Holiday cookies are often the symbolic start of the holiday season…
When I was little the night that we made Christmas cookies was one of my favorite nights in the holiday season. Even today, my brothers and sister and I crack up at certain songs or memories from when we were little. Making cookies was an important tradition for my family. In following that tradition, I had some bonding time with my nieces last night and we decided to start our holiday season by making some cookies. I thought I’d use some examples from our night to give you all some tips and tricks….
What kid doesn’t like to make cookies?
hmm, well a child with sensory issues might not. And a child with poor motor skills who isn’t “good” at making cookies might not either. Then there are the children who have dietary issues or allergies that interfere with making and eating classic cookies. Luckily there are a lot of ways to adapt “cookie making” to make it a holiday activity that the whole family can enjoy.
For sensory children who exhibit tactile defensiveness, cookie making can be a “persuasive” way to get their hands dirty. Sensory issues are not black and white and every child is different. As an OT, I think it’s important to desensitize children as early as possible. Often sensory issues can be confused with and/or turn into behaviors. As a parent you have to use your judgement in regards to knowing your child and how far you can “push”. Also, you need to pick your battles. Cookie making should be fun, so you don’t want to end up in a fight or with a tantrumming kid. However, if you just “let it go”, the problem may not get better. You also don’t want your child “watching” as you make cookies or even worse, playing in the other room because they don’t want to be involved in such a “gooey” task.
Let your child pour, scoop or measure all the dry ingredients to start. If your child is old enough, have them read the recipe and figure out which measuring spoon, cup, etc., that they need. These are real life skills! Kids don’t really get a chance to learn this kind of stuff in school. (Many middle school programs have a class called Family and Consumer Sciences, or FACS, where kids will have a few opportunities to cook). Dry ingredients are less “noxious” than wet sticky ones. Your child will get a chance to participate but doesn’t have to get all uncomfortable right away. You can start to push the envelope by having them pour or measure the “wet” ingredients into a measuring cup or bowl. They won’t mind touching the container, just the wet stuff inside. Cracking an egg always seems to be exciting, no matter how old the child is. Obviously your chances of getting a “usable” egg with no shells, etc., will be slim, but plan accordingly and have your child attempt to crack an egg (or three) into a separate bowl. When you crack an egg, you have no choice but to get “gooey”, so this is a good chance to work on defensiveness.
Once your wet and dry ingredients are all in the same bowl, let your defensive child use a long handled spoon to mix them. This is great exercise for the upper body, too. If you feel like pushing a little further, use a regular spoon. Your child will not be able to help but get some of the batter on their fingers. If they get upset, try to blow it off and make it “no big deal”. If there is a “ruin the night” tantrum on its way, get the bigger spoon. If even the long handled spoon isn’t working, let your child wear small kitchen gloves or even large zip lock bags over their hands. The really “good” sensory work comes when you start to mix your cookie dough into one big ball. This requires a lot of sensory tolerance. Again, if you need to offer your child zip lock bags or gloves, go ahead. If you can get away with it, try not to.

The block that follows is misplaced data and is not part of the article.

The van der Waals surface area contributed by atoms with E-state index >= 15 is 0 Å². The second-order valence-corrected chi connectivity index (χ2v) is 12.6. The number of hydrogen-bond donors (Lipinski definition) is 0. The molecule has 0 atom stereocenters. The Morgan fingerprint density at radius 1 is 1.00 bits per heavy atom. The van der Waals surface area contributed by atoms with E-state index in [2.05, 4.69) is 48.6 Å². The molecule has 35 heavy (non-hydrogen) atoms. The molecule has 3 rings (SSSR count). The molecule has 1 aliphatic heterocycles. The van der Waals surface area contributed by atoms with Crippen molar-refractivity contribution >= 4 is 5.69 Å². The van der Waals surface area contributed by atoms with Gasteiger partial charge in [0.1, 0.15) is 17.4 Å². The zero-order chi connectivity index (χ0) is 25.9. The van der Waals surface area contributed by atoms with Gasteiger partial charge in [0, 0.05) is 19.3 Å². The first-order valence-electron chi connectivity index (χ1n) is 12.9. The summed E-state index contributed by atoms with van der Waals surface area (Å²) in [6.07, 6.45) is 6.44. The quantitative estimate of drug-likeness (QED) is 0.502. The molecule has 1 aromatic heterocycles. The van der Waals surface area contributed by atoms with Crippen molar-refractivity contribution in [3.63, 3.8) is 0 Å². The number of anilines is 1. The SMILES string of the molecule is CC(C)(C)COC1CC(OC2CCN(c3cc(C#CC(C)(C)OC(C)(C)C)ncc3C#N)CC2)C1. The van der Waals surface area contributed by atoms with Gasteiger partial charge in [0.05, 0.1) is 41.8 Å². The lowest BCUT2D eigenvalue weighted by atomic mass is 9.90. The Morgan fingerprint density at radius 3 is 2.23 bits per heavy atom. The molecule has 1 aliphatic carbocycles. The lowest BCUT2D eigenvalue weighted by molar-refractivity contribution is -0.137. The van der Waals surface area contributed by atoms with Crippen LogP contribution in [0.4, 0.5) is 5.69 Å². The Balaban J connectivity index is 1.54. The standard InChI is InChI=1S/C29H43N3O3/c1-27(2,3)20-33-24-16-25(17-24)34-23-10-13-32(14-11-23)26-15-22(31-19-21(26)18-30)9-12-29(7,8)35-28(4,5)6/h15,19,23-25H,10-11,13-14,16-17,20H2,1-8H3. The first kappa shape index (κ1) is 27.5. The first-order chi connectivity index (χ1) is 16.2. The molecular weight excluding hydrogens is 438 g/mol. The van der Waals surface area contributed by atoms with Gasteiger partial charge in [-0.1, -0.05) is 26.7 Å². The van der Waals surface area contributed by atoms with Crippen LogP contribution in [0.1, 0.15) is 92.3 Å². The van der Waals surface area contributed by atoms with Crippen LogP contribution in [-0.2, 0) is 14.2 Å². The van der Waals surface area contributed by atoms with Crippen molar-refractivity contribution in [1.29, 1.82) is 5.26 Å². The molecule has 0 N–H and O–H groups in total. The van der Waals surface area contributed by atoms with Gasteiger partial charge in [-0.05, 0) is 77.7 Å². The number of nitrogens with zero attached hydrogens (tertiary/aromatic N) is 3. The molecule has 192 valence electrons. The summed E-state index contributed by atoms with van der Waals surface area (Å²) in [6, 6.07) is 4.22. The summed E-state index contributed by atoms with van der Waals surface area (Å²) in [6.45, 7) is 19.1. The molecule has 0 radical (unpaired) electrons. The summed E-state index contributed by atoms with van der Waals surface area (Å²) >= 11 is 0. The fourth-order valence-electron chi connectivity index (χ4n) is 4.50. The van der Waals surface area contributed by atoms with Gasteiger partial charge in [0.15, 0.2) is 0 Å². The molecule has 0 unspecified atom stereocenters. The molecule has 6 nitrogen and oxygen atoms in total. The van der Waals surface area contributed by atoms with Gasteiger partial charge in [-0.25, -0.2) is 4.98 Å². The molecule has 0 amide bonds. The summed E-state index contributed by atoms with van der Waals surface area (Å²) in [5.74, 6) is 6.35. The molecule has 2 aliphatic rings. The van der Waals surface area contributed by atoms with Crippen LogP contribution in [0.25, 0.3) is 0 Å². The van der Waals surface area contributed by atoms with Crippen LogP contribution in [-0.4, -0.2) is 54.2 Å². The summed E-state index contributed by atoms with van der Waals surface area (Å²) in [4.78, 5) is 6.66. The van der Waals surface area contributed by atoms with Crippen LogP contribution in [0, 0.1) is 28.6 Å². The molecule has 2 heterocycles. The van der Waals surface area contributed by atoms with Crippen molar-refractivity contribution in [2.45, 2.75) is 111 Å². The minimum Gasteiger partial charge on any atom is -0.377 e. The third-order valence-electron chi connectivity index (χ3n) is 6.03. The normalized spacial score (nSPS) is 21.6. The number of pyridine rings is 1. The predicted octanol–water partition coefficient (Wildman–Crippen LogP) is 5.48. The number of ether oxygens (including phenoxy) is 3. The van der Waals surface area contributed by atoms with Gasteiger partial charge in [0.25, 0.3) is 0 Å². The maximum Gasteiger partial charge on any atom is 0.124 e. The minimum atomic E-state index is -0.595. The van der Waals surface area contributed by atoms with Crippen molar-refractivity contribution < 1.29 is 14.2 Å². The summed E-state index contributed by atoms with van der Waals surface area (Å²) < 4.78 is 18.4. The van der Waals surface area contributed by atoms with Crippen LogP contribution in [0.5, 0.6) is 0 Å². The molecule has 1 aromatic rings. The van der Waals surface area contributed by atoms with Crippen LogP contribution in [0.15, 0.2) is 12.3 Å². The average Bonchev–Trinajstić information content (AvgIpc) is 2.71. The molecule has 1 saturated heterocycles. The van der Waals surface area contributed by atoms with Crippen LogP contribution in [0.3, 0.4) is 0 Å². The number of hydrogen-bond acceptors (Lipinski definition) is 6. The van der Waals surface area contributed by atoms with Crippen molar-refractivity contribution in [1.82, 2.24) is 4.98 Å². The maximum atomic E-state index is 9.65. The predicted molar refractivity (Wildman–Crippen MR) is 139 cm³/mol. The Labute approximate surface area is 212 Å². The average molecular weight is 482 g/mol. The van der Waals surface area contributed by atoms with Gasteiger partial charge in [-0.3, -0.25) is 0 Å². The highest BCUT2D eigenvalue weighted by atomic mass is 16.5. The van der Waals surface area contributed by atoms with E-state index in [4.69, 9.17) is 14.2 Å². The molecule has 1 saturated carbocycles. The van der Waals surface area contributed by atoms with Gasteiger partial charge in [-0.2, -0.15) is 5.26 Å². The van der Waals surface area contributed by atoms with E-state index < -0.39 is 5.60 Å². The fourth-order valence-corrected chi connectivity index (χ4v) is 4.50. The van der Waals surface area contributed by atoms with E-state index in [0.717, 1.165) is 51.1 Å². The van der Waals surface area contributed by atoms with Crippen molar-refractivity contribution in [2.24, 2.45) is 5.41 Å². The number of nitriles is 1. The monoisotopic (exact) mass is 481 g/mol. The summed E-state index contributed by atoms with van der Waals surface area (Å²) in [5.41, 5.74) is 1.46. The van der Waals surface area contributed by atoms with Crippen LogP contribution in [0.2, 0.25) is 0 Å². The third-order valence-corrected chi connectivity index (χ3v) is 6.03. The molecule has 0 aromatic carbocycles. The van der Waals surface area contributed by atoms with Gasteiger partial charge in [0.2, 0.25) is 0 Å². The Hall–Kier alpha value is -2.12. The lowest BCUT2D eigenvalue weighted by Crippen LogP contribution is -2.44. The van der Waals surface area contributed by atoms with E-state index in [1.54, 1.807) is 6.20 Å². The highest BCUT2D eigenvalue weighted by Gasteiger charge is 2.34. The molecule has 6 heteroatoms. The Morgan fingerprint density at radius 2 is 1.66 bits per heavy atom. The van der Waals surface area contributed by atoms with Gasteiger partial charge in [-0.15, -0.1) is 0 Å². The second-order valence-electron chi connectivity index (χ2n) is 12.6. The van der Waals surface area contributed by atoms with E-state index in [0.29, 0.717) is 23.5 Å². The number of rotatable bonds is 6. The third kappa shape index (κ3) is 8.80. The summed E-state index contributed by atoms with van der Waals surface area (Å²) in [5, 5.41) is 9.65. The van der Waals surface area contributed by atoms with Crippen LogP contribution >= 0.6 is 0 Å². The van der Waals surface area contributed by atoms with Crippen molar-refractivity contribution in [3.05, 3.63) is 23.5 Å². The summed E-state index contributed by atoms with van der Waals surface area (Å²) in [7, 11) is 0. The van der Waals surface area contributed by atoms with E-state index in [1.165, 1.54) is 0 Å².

Hand Strength and Dexterity, and Bilateral Coordination
Occupational Therapists often suggest using therapy putty or clay to work on hand strength, but why not cookie dough!? Cookie dough is softer than the usual putty materials, but there is also a much larger amount. It is much harder to “knead” a giant ball of dough than a little silly putty egg’s worth. Little hands can get tired fast. And for big kids, if they have weak hands, this is a lot of work.
For children of any age, cookie making is a great way to work on intrinsic hand strength. Your intrinsic muscles are tiny muscles located in your palm and along your fingers that help you to grasp, release and manipulate small things. When you move your fingers away from each other or toward each other, those are your intrinsic muscles. Look at the palm of your hand where a “palm reader” would look. These lines are formed from the arches in your hand. You have groups of muscles that work together to get the hand to perform certain movements. Many children do not have good intrinsic hand strength.
(If you ask a child to roll a die and they can’t; they just throw it or drop it; it is usually because they can’t make a “cup” with their hand to keep the die in place. This is because the arches in their hands aren’t developed enough to make or keep the cup.)
Many, many children have poor bilateral skills. They want to leave their non-dominant hand hanging useless at their side while the dominant hand attempts to do the work. Alright, they don’t really want to leave it, they can’t help it or they don’t even realize they are doing it. Sometimes, due to poor strength or stability, a child tries to compensate by using their other hand to support a different body part. An example would be the child who always leans into their left arm on the chair while the right arm is writing or coloring. If the child has poor stability or postural control, they are relying on that arm to kind of “prop” their body. The child who always uses their hand to hold up their head probably has difficulty poor postural control. Cookie making really involves both hands – pouring, stirring and holding the bowl, using a rolling pin, etc. And that is before you even start working with the doh.